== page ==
New Orleans Public School Crisis

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New Orleans Public School Crisis

“It began in 1960, but the seeds for it were planted in 1954 when the U.S Supreme Court ruled that racially segregated public schools were unconstitutional.”(Brown). The day 6-year-old Ruby Bridges walked through the doors of William Frantz Public School in New Orleans, Louisiana, she walked into the pages of history. Ruby was the first African American student at this previously all-white school on the 14th of November, 1960. This was the New Orleans Public School Crisis, and this was just the beginning of all the riots to come. The equality of Blacks and Whites was nonexistent, and social justice was poor because of the racial prejudices that stood in the way. Blacks were not allowed to have the same education as Whites; it wasn 't expected of an African American woman to graduate from high school, let alone finish grade school in these times. The 1960’s were full of movements; whether it be a Hippie Movement or a Mexican American Movement, but the difference between these movements and the Civil RIghts Movement for Blacks, is that African Americans are still unfortunately fighting for their equality and Rights.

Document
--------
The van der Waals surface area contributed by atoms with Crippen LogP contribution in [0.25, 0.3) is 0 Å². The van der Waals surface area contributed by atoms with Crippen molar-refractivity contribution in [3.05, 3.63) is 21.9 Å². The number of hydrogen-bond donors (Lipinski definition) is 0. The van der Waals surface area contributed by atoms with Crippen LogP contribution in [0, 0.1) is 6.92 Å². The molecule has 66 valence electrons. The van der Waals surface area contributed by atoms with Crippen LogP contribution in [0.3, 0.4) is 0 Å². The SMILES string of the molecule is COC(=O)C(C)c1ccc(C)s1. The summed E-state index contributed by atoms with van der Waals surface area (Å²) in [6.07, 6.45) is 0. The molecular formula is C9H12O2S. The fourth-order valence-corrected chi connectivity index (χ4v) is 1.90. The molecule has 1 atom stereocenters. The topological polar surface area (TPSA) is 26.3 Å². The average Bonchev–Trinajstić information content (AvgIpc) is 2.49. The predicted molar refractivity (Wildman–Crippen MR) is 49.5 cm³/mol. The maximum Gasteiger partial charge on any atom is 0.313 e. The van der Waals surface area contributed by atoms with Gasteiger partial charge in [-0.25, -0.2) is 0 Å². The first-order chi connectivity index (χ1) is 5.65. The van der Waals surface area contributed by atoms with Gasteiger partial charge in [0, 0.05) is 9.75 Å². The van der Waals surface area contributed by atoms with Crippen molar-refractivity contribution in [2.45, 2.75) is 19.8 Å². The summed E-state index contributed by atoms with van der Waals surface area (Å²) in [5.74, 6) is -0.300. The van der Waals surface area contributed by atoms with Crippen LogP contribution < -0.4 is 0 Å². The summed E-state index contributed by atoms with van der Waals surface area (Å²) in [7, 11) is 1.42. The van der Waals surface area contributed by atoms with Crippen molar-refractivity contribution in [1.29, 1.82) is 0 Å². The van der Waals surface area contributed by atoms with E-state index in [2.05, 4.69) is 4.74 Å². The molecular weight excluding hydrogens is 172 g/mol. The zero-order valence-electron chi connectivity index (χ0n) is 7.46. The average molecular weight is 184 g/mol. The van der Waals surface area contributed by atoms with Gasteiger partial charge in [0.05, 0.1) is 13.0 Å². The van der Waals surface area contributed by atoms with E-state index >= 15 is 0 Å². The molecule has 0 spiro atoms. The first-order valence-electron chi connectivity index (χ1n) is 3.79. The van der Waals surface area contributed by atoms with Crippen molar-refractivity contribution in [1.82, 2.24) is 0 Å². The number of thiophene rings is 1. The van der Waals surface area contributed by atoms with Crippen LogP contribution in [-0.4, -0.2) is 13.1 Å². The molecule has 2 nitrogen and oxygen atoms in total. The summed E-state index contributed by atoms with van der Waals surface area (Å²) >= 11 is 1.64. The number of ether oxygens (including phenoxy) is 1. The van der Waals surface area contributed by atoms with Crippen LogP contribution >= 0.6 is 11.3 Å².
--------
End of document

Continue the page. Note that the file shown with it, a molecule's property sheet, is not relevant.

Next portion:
Many say that to avoid many Black Americans being arrested, having a wage gap, or failing in life, they should pay more attention in class . But, according to Avakian, “ Education alone is not sufficient; it will take a revolution, in which the rule of the exploiters and oppressors is broken and state power is put into the
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